There is only one way to effectively safeguard the future of animal agriculture – together. We need everyone with a vested interest in animal agriculture to be at the same table to collaborate on issues that impact all of us. More coordination will help us all amplify our shared values to reach our target audiences.  

On that front, another goal is to ensure that we are reaching beyond the animal agriculture community with our content about animal welfare, responsible antibiotic use, sustainability and understanding the animal rights activist movement. We’ve made considerable progress in recent years to build our reach to restaurant, retail and foodservice brands; dietitians and the nutrition community; and the media – but there is certainly more we can do to creatively connect with individuals, companies and organizations who are very influential to the end consumer when it comes to food and farming.  

I know pretty much all of us in animal agriculture are tired of seeing the negative, misleading headlines and social media posts – the Alliance wants to do more to correct the narrative and set the record straight, but more importantly, to drive more of the narrative ourselves. 

Q: How do you plan to work with allied organizations, like the American Feed Industry Association, in the future? 

Thompson-Weeman: Working with allied organizations, such as the AFIA, is core to the work of the Alliance. We speak with a united voice on behalf of animal agriculture, and we can’t do that without involvement from organizations representing all of the different facets of the animal agriculture community. Our network of supporters includes around 400 members, sponsors and donors who come from all segments of animal agriculture – beef, pork, dairy, sheep, poultry and eggs, seafood, and the crops that feed them. Our members include state and national level organizations (e.g., checkoffs, trade associations, commodity groups), farmers and ranchers, integrators, processors, animal health companies, animal nutrition companies, food companies and more. We engage with these allied companies and organizations regularly through committee meetings, newsletters, webinars and other channels to share what trends we’re seeing and hear what is going on so we have a full picture of issues and opportunities for animal agriculture.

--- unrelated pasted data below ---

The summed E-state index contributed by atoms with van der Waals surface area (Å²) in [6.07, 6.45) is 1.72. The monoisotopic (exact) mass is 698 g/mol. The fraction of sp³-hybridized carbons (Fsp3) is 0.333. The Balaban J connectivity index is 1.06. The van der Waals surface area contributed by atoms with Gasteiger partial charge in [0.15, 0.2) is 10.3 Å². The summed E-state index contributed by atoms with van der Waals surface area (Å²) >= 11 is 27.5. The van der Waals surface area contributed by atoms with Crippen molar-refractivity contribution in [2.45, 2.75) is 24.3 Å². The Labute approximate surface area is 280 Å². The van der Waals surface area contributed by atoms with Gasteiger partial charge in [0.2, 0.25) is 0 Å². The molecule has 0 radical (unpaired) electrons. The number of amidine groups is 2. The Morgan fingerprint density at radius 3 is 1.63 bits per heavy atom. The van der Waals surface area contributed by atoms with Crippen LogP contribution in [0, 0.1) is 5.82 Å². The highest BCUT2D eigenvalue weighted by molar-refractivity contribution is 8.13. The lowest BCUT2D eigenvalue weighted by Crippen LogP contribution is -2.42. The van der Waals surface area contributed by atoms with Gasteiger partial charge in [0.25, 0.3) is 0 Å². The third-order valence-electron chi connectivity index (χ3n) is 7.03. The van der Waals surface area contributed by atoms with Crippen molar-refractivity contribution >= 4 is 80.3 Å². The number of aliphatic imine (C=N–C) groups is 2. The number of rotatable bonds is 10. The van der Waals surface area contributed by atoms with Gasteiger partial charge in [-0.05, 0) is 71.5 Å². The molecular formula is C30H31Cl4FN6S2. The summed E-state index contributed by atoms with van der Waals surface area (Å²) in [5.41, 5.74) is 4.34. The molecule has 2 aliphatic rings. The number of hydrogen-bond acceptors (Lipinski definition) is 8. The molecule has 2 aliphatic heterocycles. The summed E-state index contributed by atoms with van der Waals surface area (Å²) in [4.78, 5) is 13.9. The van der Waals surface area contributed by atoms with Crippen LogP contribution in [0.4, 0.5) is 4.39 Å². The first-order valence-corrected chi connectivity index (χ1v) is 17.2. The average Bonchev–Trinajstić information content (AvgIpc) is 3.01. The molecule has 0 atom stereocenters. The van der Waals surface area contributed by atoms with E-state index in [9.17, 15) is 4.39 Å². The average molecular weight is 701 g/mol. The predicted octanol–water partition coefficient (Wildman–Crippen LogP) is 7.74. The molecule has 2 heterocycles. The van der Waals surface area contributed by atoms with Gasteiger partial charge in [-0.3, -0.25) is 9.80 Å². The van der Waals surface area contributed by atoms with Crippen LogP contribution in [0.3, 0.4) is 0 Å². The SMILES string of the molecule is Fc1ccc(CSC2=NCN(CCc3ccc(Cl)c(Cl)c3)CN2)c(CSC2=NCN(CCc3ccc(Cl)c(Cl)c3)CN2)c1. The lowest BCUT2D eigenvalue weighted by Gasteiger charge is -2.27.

Q: What is your favorite thing about your position? 

Thompson-Weeman: The people involved in the animal agriculture community are top notch and I deeply enjoy getting to interact with so many of them through my role at the Alliance. Some of the issues we work on are not the most fun to track or deal with, but getting that phone call of appreciation for support we were able to provide makes it all worthwhile.  

Pretty much everyone in animal agriculture is personally passionate about what they do. That goes double for the team here at the Alliance. We have five full-time staff members, and with such a small team doing such important work, it’s essential that everyone brings their A-game every day. I’m so proud of how our team does just that, and we have a lot of fun working together as well.  

Q: Can you share a fun fact about what you do outside of work? 

Thompson-Weeman: This is partly work-related because I attend a lot of conferences and events for the Alliance, but I love to travel! As of this past spring, I’ve visited all 50 states. Next, I want to visit all seven continents! So, if anyone is planning a conference in Asia, Africa, Australia or Antarctica and needs a speaker, get in touch!